In a move to consolidate its position in the Chinese online marketplace, Walmart Stores, Inc. announced Thursday that it has acquired full ownership of Yihaodian.com by purchasing the remaining 49% of the company it DIDN’T ALREADY OWN. The purchase occurred a month after China agreed to allow full foreign ownership of some e-commerce businesses, hoping to encourage foreign investment.
Wait a minute. Walmart — that homegrown, family value retailer, is now a big retail presence in China? What happened to investing in the United States? What happened to looking out for U.S. manufacturers?
Methinks Walmart is playing both ends against the middle, and laughing all the way to the bank!
A quick perusal of Walmart China’s fact sheet online reveals that they’ve become quite the presence in China, and not just in buying inventory to sell at their stores here in the States. Operating both Supercenters and Sam’s Clubs, Walmart touts its sourcing for Chinese stores, stating:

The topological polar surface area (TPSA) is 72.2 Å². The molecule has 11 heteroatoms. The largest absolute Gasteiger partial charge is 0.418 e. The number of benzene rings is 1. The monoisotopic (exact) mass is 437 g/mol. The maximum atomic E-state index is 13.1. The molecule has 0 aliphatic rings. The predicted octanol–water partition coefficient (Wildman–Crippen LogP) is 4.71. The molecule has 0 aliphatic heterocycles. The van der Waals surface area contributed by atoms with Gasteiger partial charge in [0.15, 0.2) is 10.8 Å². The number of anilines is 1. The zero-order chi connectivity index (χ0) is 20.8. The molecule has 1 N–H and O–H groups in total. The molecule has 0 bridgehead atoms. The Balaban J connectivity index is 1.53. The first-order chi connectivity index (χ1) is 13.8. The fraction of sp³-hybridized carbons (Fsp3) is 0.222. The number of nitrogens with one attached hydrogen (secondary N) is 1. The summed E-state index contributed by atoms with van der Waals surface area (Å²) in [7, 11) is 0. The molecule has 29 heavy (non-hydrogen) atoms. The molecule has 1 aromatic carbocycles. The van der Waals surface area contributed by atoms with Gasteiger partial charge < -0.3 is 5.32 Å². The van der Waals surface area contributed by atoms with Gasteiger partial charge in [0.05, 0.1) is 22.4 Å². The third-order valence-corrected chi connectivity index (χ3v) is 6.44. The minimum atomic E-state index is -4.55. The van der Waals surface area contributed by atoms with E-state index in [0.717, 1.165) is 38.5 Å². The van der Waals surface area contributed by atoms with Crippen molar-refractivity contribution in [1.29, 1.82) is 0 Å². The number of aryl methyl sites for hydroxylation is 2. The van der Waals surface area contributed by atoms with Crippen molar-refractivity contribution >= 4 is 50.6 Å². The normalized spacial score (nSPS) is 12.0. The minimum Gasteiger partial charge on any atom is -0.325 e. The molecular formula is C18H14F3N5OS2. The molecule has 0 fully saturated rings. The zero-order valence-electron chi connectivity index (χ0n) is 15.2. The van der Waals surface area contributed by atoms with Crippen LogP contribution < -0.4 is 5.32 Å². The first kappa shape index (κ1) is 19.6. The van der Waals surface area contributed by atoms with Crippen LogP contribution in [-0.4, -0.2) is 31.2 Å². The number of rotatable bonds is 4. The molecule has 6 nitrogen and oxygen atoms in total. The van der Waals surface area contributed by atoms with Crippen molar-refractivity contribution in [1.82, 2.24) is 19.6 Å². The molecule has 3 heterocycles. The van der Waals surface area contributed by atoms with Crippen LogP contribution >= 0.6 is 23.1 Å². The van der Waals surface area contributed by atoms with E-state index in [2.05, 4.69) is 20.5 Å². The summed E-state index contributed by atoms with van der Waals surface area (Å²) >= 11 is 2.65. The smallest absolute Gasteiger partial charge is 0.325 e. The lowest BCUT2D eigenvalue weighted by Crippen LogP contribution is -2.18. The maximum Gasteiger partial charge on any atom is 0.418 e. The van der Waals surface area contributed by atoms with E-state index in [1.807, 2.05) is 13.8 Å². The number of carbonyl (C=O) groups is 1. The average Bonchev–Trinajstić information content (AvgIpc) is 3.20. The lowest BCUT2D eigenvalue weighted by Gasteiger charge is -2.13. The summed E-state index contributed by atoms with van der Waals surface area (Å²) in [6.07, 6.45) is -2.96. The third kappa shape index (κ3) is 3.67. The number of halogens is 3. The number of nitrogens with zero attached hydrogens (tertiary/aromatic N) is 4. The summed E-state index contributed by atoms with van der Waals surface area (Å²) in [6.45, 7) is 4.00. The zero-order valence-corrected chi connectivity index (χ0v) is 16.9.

Walmart China firmly believes in local sourcing. We have established partnerships with more than seven thousands of suppliers in China. Over 95% of the merchandise in our stores in China is sourced locally.
They firmly believe in local sourcing? Since when? On the surface, it appears to makes sense…FOR THEM. Buy it in China … sell it in China. So why doesn’t it make sense in the US? Buy here … sell here. Right? WRONG! Walmart buys goods from China at such a reduced cost that even when factoring in shipping across the Pacific, they still make more money per sale.
But here’s the salt in the wound. Not only are US goods not wanted by Walmart here in the US — they’re not wanted for Walmart China stores either!
U.S. manufacturers (and by association US workers and the U.S. economy) obviously don’t matter to Walmart (unless it puts money in their pockets). Aren’t the Waltons rich enough, yet?
Featured image via Sodahead